Hot shooting gave the Gophers men’s basketball team trouble early on Friday night, but it was the Gophers’ own late fire from deep that pushed them to a season-opening victory.

Coach Richard Pitino switched to a small lineup after an ugly first half, and the Gophers rained eight three-pointers in the final 20 minutes to overwhelm Missouri-Kansas City 76-58 at Williams Arena in the first of five games they will play in 10 days.

“Early in the season, it’s never pretty,” Pitino said. “We found a way to win, unorthodoxy, and we will take it.”

Joey King had six three-pointers, four in the second half, and finished with a career-high 22 points, and the Gophers shot 45.5 percent from three-point range to make up for a 42-37 deficit on the boards.

The Gophers led 32-30 at halftime after struggling to penetrate UMKC’s matchup zone defense. The home team’s shakiness of youth and inexperience was evident from tipoff.

But after the break, Pitino gave centers Bakary Konate — who returned after missing over a month because of a foot injury — and Gaston Diedhiou a break, opting instead for more offensive flexibility with a three-guard lineup and forward King in the middle.

The change gave the Gophers all they needed to power up and run away. The mismatches forced UMKC out of its zone and enabled the Gophers to get into the lane. With the balance came more open three-pointers, and it was bombs away.

King started the action, sinking one just over a minute in, and soon Carlos Morris, Jordan Murphy, Charles Buggs and Nate Mason joined in. What the Gophers lacked in size and defense, they made up for in speed, attacking with pick-and-rolls and spacing the floor with a bevy of shooters.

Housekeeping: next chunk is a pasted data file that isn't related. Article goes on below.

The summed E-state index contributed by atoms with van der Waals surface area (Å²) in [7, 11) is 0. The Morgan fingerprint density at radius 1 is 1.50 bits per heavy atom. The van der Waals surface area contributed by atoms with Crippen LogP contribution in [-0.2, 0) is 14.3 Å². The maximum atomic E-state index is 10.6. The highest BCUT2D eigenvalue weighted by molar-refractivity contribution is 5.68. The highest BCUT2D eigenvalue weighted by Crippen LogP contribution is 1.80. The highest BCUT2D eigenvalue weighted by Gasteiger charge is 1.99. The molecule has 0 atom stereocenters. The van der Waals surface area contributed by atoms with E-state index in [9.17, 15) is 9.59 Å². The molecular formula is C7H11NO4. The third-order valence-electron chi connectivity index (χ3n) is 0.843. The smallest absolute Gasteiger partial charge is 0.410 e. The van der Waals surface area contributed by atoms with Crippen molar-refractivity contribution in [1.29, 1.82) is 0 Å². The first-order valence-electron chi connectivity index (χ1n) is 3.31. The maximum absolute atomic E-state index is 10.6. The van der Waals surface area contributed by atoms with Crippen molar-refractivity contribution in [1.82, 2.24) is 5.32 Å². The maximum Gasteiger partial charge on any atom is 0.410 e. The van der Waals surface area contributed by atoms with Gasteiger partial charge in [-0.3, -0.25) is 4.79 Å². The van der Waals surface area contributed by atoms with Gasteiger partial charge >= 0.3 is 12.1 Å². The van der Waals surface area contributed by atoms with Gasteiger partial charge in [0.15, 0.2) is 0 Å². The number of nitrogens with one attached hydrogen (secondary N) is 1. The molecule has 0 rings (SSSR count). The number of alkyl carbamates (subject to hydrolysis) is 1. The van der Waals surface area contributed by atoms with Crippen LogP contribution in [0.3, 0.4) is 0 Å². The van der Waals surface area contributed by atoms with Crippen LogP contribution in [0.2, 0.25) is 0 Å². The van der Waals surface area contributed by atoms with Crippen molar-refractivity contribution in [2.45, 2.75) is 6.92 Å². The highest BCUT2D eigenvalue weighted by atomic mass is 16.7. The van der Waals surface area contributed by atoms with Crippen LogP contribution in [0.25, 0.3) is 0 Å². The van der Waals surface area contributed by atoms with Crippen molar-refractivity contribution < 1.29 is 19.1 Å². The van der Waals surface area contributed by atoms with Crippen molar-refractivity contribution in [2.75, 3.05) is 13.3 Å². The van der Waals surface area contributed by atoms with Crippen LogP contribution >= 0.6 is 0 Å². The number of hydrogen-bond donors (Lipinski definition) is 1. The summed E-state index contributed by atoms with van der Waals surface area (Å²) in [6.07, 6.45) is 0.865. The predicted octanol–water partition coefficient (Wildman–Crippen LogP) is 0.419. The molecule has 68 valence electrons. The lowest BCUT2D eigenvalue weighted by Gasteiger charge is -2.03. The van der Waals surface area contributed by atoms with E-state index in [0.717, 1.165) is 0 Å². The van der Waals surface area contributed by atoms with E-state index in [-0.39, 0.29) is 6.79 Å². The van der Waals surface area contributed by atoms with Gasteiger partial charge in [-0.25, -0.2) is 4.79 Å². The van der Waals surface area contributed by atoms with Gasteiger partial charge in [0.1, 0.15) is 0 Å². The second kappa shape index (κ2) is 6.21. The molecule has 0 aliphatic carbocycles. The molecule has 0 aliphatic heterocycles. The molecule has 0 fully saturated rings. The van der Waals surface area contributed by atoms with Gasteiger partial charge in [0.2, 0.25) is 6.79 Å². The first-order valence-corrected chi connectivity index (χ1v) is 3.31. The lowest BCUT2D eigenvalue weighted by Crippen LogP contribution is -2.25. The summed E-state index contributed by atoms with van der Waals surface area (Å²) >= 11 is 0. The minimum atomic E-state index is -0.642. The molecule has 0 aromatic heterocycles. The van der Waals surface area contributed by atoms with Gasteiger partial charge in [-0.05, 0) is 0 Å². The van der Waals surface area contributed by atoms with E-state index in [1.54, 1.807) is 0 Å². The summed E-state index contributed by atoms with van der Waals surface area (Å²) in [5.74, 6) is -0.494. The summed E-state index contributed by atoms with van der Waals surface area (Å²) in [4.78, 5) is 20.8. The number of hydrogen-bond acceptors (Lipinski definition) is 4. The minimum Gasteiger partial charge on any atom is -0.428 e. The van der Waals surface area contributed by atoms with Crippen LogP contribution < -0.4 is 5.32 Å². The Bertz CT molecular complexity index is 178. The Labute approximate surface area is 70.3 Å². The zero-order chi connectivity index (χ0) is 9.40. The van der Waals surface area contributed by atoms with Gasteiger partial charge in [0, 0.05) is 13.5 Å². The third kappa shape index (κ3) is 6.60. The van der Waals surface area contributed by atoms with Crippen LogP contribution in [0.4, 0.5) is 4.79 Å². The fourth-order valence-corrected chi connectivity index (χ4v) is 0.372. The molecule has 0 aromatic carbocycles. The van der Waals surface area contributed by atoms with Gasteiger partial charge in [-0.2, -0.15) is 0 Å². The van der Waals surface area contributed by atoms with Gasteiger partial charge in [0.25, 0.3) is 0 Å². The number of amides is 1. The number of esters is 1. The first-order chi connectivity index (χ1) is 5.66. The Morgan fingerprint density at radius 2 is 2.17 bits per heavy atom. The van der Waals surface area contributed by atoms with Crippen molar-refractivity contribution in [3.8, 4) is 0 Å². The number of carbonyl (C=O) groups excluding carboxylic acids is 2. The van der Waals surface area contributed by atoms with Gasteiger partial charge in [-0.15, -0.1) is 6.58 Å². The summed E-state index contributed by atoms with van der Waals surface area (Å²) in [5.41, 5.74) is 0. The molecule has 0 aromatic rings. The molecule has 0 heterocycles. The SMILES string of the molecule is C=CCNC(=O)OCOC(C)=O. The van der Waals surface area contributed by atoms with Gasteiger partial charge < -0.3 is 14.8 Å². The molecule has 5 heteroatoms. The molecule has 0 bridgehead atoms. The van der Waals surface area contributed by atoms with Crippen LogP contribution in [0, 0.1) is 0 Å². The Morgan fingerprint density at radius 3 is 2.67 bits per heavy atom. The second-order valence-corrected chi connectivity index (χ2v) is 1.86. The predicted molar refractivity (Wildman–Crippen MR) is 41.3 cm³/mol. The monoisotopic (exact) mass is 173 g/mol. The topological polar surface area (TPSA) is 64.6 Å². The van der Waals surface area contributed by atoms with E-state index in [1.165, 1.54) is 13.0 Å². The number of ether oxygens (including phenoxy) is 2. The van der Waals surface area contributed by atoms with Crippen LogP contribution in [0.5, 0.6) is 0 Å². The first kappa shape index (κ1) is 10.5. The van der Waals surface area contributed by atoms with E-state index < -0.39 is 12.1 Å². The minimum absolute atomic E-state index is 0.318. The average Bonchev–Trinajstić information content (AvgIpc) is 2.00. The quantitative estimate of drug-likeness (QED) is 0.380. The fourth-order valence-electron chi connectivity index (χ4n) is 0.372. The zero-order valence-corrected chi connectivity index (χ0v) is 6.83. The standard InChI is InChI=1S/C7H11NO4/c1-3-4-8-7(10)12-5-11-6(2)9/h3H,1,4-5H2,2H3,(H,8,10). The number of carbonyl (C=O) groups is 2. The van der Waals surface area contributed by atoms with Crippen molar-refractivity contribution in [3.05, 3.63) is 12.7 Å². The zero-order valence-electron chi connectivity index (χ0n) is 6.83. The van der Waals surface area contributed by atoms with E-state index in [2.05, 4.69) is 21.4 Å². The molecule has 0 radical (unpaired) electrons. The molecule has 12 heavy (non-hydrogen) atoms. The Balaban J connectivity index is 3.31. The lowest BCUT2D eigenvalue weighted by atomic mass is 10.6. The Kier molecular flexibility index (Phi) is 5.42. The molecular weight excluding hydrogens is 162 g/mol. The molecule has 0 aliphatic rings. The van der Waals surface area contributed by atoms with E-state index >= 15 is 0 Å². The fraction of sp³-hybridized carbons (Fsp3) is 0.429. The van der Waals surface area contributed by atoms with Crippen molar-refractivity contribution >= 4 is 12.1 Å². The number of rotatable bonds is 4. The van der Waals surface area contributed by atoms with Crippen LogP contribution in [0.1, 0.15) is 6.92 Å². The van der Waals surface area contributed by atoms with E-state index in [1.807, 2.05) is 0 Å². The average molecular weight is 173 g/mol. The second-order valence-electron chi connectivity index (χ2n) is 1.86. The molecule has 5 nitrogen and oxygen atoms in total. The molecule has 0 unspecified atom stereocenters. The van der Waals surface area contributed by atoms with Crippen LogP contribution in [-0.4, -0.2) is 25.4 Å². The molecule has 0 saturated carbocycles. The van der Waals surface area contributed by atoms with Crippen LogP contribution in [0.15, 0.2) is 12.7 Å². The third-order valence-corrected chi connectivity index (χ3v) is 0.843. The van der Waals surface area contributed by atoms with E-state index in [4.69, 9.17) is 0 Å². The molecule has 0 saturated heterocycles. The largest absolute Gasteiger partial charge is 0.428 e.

“It definitely sped the game up,” Mason said. “We were able to get open shots, get more scoring … it obviously worked.”

The first half? It was a different story.

The Gophers expected a driving team and packed the paint accordingly, but the Kangaroos took off from the perimeter with more than a little help from 6-foot LaVell Boyd, who finished with 25 points, including seven three-pointers off the bench.

UMKC led by as many as nine, taking advantage of the porous Gophers perimeter defense. Eight of the Kangaroos’ 11 first-half field goals came from behind the arc, on 15 attempts (53.3 percent).

“They were small and scrappy and switching everything,” Pitino said.

The Gophers, meanwhile, were ice cold, scoring only twice in their first 14 possessions and starting 0-for-10 from three-point range.

“We had jitters,” Morris said. “We had to get the jitters out. Their defense got us out of our offense a little bit and we couldn’t let that happen. We go against that defense every day — they play the same style as we do.”

Down 20-11, the Gophers responded with a 14-2 run that featured eight consecutive points from Nate Mason and back-to-back threes by King, who would carry the rhythm into the second half, using his versatility in the smaller lineup to keep defenders off-balance.

“He’s a really confident kid right now, and that’s because he’s — no question in my mind — one of the hardest workers in our program,” Pitino said. “He truly believes every shot he takes is going in and he’s disappointed when it doesn’t.”